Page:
Apple is getting more aggressive against a Mac clone company it has been battling in court. The technology giant asked a federal judge to close Psystar's Mac clone operation and ante up $2.1 million in damages, court documents reveal.
Apple has been silent since U.S. District Court Judge William Alsup ruled in favor of Apple in a copyright suit against Psystar. In his Nov. 13 ruling, Alsup also ruled that Psystar violated the Digital Millennium Copyright Act by installing Apple's Mac OS X on the cloned computers it sold.
Alsup's order granted Apple's motion for a summary judgment and nullified a similar motion from Psystar, and marked a major defeat for the cloner. But Apple is seeking to drive the final nail into Psystar's infringement coffin.
Forcing Psystar's Hand
On Monday, Apple filed a motion requesting Alsup to grant a permanent injunction. If granted, the injunction will force Psystar to stop selling computer bundled with Apple's Mac OS X.
The permanent injunction would also ban Psystar from using, selling or owning software that makes it possible to crack Apple's OS encryption key, which would let it run Mac OS X on Psystar's hardware. Finally, the injunction would ban Psystar from "inducing, aiding or inducing others in infringing Apple's copyright."
Apple insists a permanent injunction is its only option in the face of Psystar's continued copyright violations. "Psystar has announced its intention to continue infringing (and to contribute to the infringement of) Apple's copyrights in, and circumventing the technology protection measures in, the current upgrade of Mac OS X, version 10.6," Apple said.
The $2.1 Million Infringement
But Apple isn't content with a permanent injunction against Psystar. The Mac maker is also seeking $2.1 million in damages. Psystar isn't expected to be in a financial position to pay the damages, but Apple is making a point.
"Psystar's whole business is premised on stealing from Apple," the motion reads. "Psystar pirates Apple's software, circumvents Apple's technological protection measures, and illegally benefits from the goodwill and reputation Apple has built. Psystar's conduct, if permitted to continue, will both tarnish Apple's reputation for excellence and lead to the proliferation of copycats who also will free ride on Apple's investments, infringe Apple's intellectual property rights, and cause further irreparable injury."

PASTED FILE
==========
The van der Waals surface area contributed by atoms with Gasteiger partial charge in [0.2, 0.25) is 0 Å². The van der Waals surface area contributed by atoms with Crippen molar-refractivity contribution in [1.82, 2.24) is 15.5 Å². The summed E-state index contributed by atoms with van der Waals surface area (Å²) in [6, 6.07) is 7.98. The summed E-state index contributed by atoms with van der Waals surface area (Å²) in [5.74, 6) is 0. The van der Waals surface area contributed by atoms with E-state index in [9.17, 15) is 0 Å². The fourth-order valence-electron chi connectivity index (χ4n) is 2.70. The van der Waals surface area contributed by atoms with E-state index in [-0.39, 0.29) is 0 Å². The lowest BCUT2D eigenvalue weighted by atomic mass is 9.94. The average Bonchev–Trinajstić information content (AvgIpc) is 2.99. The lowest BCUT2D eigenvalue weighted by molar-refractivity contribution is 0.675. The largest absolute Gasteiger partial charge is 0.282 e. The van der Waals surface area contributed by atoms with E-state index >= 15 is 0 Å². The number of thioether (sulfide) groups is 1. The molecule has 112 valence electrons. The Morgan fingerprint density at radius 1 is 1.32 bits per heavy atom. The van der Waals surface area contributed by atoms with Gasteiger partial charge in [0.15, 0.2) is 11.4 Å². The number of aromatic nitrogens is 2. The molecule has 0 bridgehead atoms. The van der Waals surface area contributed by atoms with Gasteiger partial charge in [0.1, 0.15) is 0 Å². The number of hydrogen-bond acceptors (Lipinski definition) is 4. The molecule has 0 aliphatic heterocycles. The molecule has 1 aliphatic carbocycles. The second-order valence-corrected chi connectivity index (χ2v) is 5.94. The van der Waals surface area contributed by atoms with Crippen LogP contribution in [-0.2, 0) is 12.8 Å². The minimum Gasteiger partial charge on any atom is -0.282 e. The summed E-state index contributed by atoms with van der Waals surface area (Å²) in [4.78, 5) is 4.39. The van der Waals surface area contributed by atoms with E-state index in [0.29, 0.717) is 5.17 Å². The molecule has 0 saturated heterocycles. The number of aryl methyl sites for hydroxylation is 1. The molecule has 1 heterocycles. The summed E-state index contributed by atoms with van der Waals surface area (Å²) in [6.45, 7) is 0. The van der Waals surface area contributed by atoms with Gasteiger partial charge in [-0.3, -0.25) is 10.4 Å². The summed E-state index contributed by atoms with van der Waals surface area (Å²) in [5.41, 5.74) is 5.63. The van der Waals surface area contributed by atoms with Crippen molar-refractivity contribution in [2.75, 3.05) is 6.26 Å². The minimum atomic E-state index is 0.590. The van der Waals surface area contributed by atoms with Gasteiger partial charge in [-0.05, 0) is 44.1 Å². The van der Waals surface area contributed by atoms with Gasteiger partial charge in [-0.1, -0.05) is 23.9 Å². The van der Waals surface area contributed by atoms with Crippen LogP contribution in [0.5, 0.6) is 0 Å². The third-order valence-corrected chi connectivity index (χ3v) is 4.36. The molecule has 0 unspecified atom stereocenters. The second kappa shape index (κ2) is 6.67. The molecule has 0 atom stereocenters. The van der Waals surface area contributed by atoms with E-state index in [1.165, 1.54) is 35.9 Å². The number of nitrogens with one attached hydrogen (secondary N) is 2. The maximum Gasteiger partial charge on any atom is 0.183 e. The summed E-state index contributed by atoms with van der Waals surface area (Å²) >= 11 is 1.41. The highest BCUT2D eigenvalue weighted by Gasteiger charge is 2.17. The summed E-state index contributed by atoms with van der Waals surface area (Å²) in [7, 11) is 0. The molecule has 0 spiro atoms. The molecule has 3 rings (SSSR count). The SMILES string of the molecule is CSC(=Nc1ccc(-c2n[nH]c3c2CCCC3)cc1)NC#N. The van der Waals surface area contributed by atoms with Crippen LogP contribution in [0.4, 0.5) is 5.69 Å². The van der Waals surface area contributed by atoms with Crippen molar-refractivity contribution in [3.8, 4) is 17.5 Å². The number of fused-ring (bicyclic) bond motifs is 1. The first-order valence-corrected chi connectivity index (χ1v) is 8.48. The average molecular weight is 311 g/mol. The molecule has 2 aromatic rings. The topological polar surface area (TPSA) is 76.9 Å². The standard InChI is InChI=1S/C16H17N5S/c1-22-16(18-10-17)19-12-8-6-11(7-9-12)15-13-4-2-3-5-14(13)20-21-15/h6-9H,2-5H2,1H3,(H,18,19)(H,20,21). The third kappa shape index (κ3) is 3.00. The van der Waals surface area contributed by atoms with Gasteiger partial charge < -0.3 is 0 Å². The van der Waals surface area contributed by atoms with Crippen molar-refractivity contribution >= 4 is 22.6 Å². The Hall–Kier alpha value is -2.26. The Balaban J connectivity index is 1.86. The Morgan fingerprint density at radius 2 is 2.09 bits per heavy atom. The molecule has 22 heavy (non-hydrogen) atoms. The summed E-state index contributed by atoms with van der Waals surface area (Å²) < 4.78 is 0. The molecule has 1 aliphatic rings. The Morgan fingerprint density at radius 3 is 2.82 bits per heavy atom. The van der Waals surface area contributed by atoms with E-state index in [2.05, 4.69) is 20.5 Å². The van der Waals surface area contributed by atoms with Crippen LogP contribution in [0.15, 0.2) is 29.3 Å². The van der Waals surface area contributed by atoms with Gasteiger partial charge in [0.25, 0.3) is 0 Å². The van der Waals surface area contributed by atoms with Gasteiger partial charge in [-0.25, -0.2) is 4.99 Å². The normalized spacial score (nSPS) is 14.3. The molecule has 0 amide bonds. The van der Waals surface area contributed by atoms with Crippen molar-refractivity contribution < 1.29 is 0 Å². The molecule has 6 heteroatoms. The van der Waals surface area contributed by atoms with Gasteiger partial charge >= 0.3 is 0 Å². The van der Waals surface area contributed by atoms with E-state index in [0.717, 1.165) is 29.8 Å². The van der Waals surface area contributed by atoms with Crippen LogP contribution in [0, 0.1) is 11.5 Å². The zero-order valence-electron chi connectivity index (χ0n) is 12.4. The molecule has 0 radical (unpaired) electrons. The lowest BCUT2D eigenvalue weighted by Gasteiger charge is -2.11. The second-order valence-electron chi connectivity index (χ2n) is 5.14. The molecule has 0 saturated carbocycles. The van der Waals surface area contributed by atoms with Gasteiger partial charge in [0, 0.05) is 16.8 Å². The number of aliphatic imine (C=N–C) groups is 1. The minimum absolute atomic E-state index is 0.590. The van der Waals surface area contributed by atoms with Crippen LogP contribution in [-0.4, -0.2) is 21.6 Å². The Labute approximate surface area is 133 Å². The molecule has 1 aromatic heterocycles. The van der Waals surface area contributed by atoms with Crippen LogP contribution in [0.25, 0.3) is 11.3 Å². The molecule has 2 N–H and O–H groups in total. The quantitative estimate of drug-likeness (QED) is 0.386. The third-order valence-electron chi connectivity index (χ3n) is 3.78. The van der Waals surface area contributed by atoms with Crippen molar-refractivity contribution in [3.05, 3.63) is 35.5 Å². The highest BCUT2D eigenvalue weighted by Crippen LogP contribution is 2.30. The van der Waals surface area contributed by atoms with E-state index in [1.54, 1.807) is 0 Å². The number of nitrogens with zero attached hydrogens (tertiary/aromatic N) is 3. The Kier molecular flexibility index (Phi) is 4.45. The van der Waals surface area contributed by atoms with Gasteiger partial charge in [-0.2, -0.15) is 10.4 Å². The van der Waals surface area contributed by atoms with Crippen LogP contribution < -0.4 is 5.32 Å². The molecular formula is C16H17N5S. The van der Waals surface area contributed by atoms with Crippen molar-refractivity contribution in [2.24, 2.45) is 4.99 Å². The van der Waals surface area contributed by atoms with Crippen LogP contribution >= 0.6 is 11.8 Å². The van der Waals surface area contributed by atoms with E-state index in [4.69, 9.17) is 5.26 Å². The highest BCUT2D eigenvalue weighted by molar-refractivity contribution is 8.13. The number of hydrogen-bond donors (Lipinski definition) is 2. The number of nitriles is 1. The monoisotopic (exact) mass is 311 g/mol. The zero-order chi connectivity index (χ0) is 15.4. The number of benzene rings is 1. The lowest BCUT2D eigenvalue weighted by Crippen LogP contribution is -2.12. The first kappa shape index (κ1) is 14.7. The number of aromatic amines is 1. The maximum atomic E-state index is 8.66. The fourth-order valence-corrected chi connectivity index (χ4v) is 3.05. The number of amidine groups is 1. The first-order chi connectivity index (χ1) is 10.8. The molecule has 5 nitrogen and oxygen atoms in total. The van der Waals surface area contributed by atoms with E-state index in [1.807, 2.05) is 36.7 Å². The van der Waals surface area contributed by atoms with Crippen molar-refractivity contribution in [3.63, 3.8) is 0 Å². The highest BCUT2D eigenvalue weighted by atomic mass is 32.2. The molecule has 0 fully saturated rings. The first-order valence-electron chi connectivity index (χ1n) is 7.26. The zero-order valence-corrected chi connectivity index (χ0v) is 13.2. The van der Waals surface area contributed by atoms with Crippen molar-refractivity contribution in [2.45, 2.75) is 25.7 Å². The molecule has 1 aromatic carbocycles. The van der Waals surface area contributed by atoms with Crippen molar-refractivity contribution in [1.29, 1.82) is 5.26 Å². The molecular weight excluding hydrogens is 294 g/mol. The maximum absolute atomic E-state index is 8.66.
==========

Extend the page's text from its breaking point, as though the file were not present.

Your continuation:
Putting an End to Psystar
Psystar had previously sued Apple in a Florida federal court, claiming it was running a monopoly. The Doral, Fla.-based Psystar accused Apple of forcing a tie between the Mac OS X operating system and Apple's hardware in the end-user licensing agreement. Psystar argued that Apple's EULA unlawfully restrained trade by barring users from installing its operating system on non-Apple hardware. The judge dismissed those charges last November.
As Michael Gartenberg sees it, Psystar's infringement was arrogant, clearly violating Apple's licensing terms and clearly daring Apple to file suit. Apple is doing what anyone would do in that position, said Gartenberg, a vice president at Interpret, protecting the value of its intellectual property.
"Given the fact that the court has already strongly favored Apple's position, it makes sense if you are Apple to get rid of this thorn in your side once and for all," Gartenberg said. "These people are ripping off Apple's intellectual property and trying to make a dollar of their hard work and, more importantly, in many ways diluting the brand experience they've spent hundreds of millions of dollars creating."